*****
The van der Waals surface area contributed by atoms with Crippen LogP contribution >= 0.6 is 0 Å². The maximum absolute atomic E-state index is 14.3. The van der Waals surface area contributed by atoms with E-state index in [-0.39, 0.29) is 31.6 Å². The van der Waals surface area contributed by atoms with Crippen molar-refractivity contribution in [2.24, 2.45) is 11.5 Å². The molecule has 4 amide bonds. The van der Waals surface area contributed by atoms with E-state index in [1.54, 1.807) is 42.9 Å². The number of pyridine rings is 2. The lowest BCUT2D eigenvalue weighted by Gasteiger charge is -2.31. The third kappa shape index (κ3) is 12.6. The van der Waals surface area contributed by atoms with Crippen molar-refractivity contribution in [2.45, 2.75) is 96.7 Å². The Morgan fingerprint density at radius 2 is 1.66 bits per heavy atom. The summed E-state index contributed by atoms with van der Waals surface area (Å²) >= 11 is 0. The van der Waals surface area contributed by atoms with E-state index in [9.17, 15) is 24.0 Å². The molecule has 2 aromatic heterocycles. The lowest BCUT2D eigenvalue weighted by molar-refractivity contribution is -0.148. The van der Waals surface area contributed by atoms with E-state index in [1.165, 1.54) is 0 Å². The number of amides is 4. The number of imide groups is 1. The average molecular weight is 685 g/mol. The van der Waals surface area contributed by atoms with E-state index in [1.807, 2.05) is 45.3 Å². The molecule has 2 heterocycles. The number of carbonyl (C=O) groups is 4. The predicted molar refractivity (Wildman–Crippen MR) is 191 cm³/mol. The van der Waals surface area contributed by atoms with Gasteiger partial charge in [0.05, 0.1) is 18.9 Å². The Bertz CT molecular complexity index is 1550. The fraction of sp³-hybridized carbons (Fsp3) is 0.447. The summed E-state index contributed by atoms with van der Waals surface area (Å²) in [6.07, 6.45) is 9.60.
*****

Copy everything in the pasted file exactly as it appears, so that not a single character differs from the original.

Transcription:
The van der Waals surface area contributed by atoms with Crippen LogP contribution >= 0.6 is 0 Å². The maximum absolute atomic E-state index is 14.3. The van der Waals surface area contributed by atoms with E-state index in [-0.39, 0.29) is 31.6 Å². The van der Waals surface area contributed by atoms with Crippen molar-refractivity contribution in [2.24, 2.45) is 11.5 Å². The molecule has 4 amide bonds. The van der Waals surface area contributed by atoms with E-state index in [1.54, 1.807) is 42.9 Å². The number of pyridine rings is 2. The lowest BCUT2D eigenvalue weighted by Gasteiger charge is -2.31. The third kappa shape index (κ3) is 12.6. The van der Waals surface area contributed by atoms with Crippen molar-refractivity contribution in [2.45, 2.75) is 96.7 Å². The Morgan fingerprint density at radius 2 is 1.66 bits per heavy atom. The summed E-state index contributed by atoms with van der Waals surface area (Å²) >= 11 is 0. The van der Waals surface area contributed by atoms with E-state index in [9.17, 15) is 24.0 Å². The molecule has 2 aromatic heterocycles. The lowest BCUT2D eigenvalue weighted by molar-refractivity contribution is -0.148. The van der Waals surface area contributed by atoms with E-state index in [1.165, 1.54) is 0 Å². The number of amides is 4. The number of imide groups is 1. The average molecular weight is 685 g/mol. The van der Waals surface area contributed by atoms with E-state index in [1.807, 2.05) is 45.3 Å². The molecule has 2 heterocycles. The number of carbonyl (C=O) groups is 4. The predicted molar refractivity (Wildman–Crippen MR) is 191 cm³/mol. The van der Waals surface area contributed by atoms with Gasteiger partial charge in [0.05, 0.1) is 18.9 Å². The Bertz CT molecular complexity index is 1550. The fraction of sp³-hybridized carbons (Fsp3) is 0.447. The summed E-state index contributed by atoms with van der Waals surface area (Å²) in [6.07, 6.45) is 9.60.